John Garstang, 1876-1956
Born in 1876, John Garstang started off his academic life as a mathematician, studying the subject at Jesus College, Oxford.
Whilst there, his interest in archaeology took hold, and aged 23 he joined Flinders-Petrie at his excavations at Abydos in Egypt. From 1904 – 1909 he dug at Sakje Geuzi [pron Saché Gerzoo] in Anatolia, returning in 1911. From 1990 until the First World War, he directed excavations numerous sites in Egypt, including Abydos, Beni Hassan, and Naqada. From 1909 to 1914, he excavated the site of Meroë in the Sudan.
Garstang’s interests in Egyptian archaeology were unusual at the time. He focused on the burial practices of ordinary ancient Egyptians rather than those of the elite.
At the age of 26 he was appointed honorary reader in Egyptian Archaeology at Liverpool University, and five years later, in 1907, he became professor of the methods and practice of archaeology, a post which he held till his retirement in 1941. He was a talented fundraiser, with a gift for touching wealthy benefactors and institutions for money to fund his excavations, which was to prove both a blessing and a curse during his career.
With the demise of the Ottoman Empire following the First World War, Garstang moved his focus to the Levant, a newly acquired British concern under the Mandatory Government of Palestine. In 1921 he was appointed as the first Director of both the British School of Archaeology in Jerusalem – the BSAJ, and of the Mandatory Government Department of Antiquities, a job which he held for 6 years. This double role put him in an extraordinary position, and effectively made him the architect of British antiquities policy and practice, as well as putting him in direct control of the program of research. Under his directorship, the framework for antiquities policy in Palestine was designed, refined and put into practice. During his time in Palestine, with the considerable input of James Henry Breasted of the Oriental Institute of Chicago, Garstang saw the building of a new Palestine Archaeological Museum in Jerusalem, which was built on the collections acquired during the Ottoman period, many from PEF excavations like Gezer, Beth Shemesh, Tell Sandahannah, and so on. This museum is known today as the Rockefeller Museum after its major benefactor.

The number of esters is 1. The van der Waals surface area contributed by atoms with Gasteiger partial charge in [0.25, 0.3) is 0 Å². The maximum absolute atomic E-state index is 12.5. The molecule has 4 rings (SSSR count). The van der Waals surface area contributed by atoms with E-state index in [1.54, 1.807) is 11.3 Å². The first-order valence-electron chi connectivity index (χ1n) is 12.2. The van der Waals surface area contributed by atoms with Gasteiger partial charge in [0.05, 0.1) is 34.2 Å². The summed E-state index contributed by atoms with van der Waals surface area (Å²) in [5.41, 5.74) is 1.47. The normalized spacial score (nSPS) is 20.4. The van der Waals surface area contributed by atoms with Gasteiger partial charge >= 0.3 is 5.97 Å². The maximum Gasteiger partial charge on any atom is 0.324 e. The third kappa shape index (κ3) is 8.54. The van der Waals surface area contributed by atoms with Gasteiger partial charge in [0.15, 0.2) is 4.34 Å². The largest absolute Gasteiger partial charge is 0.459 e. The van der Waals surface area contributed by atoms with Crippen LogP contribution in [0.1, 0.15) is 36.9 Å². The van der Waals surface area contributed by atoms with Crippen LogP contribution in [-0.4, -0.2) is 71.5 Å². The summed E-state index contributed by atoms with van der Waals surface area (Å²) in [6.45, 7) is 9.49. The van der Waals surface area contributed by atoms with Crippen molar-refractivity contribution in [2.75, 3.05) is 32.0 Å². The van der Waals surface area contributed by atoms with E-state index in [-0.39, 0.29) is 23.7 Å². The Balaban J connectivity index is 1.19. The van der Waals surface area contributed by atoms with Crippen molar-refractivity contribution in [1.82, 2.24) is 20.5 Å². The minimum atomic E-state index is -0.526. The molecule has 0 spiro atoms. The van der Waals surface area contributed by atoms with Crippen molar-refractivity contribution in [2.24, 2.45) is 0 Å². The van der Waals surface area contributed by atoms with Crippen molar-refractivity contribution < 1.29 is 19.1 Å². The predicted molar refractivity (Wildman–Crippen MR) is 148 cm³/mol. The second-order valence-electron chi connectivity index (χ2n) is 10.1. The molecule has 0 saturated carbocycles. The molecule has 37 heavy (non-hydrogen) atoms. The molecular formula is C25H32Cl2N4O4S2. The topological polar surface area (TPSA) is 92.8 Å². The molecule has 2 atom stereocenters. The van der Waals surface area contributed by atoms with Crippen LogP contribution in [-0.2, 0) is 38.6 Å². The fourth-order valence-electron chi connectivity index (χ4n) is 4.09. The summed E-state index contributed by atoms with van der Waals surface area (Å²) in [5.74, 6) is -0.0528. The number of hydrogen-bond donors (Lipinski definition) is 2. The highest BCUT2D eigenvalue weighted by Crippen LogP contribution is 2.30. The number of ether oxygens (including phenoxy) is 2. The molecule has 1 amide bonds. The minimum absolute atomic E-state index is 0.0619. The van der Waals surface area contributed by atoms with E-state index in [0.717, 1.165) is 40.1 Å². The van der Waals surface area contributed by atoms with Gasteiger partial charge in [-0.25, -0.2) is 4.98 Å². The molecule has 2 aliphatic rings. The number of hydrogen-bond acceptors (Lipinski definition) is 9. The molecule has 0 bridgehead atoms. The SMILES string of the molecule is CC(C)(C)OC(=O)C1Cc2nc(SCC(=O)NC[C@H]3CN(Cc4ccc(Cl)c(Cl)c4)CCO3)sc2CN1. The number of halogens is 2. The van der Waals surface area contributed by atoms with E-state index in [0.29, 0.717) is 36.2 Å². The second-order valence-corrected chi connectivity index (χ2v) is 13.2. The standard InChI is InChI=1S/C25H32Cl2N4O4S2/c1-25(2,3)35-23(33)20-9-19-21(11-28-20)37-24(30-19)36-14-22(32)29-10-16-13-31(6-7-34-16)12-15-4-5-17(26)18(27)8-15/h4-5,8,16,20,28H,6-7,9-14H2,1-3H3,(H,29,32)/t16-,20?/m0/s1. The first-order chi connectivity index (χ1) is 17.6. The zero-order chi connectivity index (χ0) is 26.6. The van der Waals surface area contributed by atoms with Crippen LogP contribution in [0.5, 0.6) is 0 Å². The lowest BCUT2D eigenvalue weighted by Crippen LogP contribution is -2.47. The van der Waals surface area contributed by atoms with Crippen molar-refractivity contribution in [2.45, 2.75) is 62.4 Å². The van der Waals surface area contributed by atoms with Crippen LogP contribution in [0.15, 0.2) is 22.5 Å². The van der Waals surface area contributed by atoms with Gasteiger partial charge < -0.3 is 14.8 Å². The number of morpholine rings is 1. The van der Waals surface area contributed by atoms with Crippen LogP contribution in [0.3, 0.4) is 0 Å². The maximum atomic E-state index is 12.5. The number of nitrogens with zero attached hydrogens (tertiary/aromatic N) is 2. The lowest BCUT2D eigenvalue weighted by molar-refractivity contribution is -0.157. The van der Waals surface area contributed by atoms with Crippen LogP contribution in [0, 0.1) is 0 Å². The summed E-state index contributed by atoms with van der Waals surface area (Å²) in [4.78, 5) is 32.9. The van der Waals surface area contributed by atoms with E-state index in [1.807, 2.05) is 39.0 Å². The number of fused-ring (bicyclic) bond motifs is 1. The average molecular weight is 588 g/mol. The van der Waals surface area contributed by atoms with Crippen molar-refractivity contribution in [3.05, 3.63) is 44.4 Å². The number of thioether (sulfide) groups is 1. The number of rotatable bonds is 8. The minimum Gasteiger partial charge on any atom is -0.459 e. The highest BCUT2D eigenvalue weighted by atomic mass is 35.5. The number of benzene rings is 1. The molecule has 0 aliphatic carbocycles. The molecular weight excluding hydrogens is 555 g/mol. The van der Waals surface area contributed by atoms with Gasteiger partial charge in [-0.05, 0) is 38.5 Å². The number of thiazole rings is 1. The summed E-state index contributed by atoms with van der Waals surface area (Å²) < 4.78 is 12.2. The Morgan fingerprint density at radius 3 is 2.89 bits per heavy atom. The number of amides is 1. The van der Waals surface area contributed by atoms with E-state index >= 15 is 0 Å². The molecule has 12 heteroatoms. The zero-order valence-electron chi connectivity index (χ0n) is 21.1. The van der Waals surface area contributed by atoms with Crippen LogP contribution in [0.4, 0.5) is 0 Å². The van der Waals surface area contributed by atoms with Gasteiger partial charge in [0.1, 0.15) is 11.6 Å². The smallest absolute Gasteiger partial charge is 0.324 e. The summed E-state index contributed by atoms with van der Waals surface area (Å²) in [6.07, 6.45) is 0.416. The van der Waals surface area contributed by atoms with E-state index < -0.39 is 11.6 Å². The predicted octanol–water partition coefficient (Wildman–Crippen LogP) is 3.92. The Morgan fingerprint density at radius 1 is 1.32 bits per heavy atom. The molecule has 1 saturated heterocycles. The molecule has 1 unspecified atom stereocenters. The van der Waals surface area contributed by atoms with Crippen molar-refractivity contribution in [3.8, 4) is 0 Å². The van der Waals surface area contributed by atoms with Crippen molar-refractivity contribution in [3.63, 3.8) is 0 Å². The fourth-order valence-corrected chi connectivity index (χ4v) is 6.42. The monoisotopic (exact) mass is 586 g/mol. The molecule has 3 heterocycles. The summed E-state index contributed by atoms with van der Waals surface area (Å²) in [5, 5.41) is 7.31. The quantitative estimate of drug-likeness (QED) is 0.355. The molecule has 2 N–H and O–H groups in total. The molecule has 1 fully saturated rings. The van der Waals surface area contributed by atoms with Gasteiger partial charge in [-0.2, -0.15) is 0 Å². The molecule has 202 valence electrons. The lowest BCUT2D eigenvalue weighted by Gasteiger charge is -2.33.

In 1922, Garstang, together with W.F. Albright of the American Schools of Oriental Research and Pere Vincent of the Ecole Biblique, devised a way to rationalise Palestine’s complex pre-classical archaeology into the commonly used ‘Three Age System’ of Stone, Bronze and Iron Age, to create a uniform terminology which is still in use today.
He excavated a number of sites in Palestine, including Ashkelon, Hazor, and most famously, at Tell es-Sultan, ancient Jericho.
His excavations have become rather notorious due to his assignation of some of the mud-brick walls to the Joshua invasions, an identification which was proved incorrect some years later by Kathleen Kenyon’s excavations at the same site (for more on this topic, see the biography of Kathleen Kenyon) . However, Garstang was unhappy with this interpretation, and there is some evidence that he was pressured into this line of thinking by his wealthy benefactor, the industrialist and Christian fundamentalist Sir Charles Marston. This subject also rather overshadows Garstang’s important work in revealing some of the first evidence for the Neolithic period in Palestine at Jericho.
After World War II, Garstang went again to Anatolia, where he became the founding Director of the British Institute of Archaeology at Ankara in 1947. He excavated at Mersin in Cilicia, uncovering Neolithic and Bronze Age remains. He died in 1956 in Beirut.